Just as pioneering (and upsetting) as the mismatch of sound and image are the places where Fritz Lang omits sound entirely. Street scenes will play out with no audio track whatsoever: no dialogue, no ambient noises, no sound effects, no even a score. We see people walking about, cars rushing by, matter slamming into matter, and we expect some response from the universe. Instead, we hear nothing, and one wonders whether even the laws of physics have been corrupted in the city’s panicked state. To hear the killer’s trademark whistling of “In the Hall of the Mountain King” is almost a relief in these circumstances. It is reassurance, for a moment, that the world is not wholly broken. At least, it is until you remember what that whistling portends.

Finally, one cannot escape the context in which was produced. Politically: the Nazis were only a few years away from seizing power in Germany, and the film takes a rather dim view of the masses who would enable their rise. (To quote Roger Ebert’s appraisal: “In searching for words to describe the faces of the actors, I fall hopelessly upon ‘piglike’.”) Artistically: I learned from Ben Mankiewicz’s post-screening remarks on TCM that Lang was not always humane to his actors; for M he had Lorre thrown down a stairwell a dozen times for the sake of the getting the best take. Lorre never forgave Lang for that, and I’m skeptical that film history ought to forgive him, either.

There is nothing exciting about the horror of M, nothing like the sudden gasp of a haunted house jump-scare or the rough jostling of a roller coaster. It is film that deadens the audience, fills it with a dread that the members will carry with them beyond the theater. is a fantastic film. But if someone claims to have enjoyed watching it, I’ll be struck dumb.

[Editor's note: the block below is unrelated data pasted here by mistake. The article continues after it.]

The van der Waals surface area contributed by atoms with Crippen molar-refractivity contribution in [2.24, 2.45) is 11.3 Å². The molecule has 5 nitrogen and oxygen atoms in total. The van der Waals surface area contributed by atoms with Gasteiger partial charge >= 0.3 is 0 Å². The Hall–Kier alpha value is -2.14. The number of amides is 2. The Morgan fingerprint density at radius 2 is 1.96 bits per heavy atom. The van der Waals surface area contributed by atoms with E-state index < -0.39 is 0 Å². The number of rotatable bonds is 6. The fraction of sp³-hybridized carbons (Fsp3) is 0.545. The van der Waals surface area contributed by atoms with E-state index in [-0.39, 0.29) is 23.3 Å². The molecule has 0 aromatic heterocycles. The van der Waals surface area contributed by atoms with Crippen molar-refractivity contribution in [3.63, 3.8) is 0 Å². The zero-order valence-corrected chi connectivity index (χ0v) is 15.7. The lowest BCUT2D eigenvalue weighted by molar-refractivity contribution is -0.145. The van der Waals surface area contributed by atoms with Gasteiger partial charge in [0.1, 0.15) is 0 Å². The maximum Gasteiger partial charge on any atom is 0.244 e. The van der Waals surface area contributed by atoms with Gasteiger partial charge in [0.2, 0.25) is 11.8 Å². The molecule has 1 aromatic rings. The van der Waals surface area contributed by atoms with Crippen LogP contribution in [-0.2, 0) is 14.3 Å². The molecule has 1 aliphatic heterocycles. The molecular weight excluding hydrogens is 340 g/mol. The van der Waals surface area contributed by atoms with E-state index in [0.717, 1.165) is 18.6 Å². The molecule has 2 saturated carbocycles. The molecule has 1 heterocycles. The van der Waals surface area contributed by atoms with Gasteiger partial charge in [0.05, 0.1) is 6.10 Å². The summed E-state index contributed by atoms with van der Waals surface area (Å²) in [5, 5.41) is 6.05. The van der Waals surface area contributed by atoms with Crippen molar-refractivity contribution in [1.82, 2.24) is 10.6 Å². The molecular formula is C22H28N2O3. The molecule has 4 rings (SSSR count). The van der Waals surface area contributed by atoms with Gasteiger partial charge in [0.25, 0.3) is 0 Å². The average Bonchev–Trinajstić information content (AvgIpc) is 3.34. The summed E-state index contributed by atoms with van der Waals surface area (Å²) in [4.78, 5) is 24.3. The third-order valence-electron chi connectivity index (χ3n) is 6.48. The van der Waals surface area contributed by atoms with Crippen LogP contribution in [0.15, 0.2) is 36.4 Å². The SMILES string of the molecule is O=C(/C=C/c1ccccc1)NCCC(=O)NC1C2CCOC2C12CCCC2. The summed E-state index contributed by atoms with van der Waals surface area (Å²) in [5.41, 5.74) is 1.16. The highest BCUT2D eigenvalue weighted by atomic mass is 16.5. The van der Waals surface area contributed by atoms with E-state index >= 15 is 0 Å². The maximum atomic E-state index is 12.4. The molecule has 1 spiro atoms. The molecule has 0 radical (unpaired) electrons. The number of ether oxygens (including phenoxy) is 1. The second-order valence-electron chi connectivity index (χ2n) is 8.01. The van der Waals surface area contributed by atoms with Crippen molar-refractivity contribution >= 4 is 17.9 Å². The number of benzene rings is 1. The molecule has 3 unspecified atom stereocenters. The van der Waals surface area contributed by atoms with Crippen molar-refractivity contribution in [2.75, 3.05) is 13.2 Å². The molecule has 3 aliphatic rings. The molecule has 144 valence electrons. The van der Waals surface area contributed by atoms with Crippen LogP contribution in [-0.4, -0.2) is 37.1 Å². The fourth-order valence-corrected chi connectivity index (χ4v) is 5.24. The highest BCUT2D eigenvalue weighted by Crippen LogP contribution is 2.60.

*         *         *

Thanks for reading! I’d you’d like to read more of my thoughts on film, then you might enjoy the piece I wrote about how Stagecoach establishes its interpersonal conflicts.

Oh, Where Have You Been: A Chain of Influence from “Lord Randall” to Iron & Wine

For this post, we’re going to look at three songs which I think share a pretty direct lineage. I encourage you to give all three tracks a listen if you don’t know them already. (And if you do know them, give ’em another listen anyway. They’re all good songs!) Some of the similarities and differences will likely be apparent even going in cold, while others I think become clearer after some discussion.

Now that we’re all on the same page, let’s start our deep dive.

I. “For it’s now that I’m dying…”

The first song is the early-modern English folk ballad “Lord Randall.” As with basically all folk ballads passed down through the oral tradition, there are many versions of the song that you can find. I’ve gone with Jean Ritchie’s recording because I’m fond of her voice, but what I’m about to say applies to pretty much any version of the song that you might come across.

“Lord Randall” tells the woeful tale of its title character. Our young man has been in “the wild wood” with his true love, who made him “eels boiled in broth” for dinner. This dinner appears to have had an ominous effect, because his bloodhounds “swelled and they died,” and upon returning home his mother deduces that he’s been poisoned. In his final breaths, Lord Randall wills his possessions to his parents, while to his true love: “I’ll leave her hellfire,” for she is the killer. It’s an old-fashioned murder ballad, and one that turns on a mystery to boot.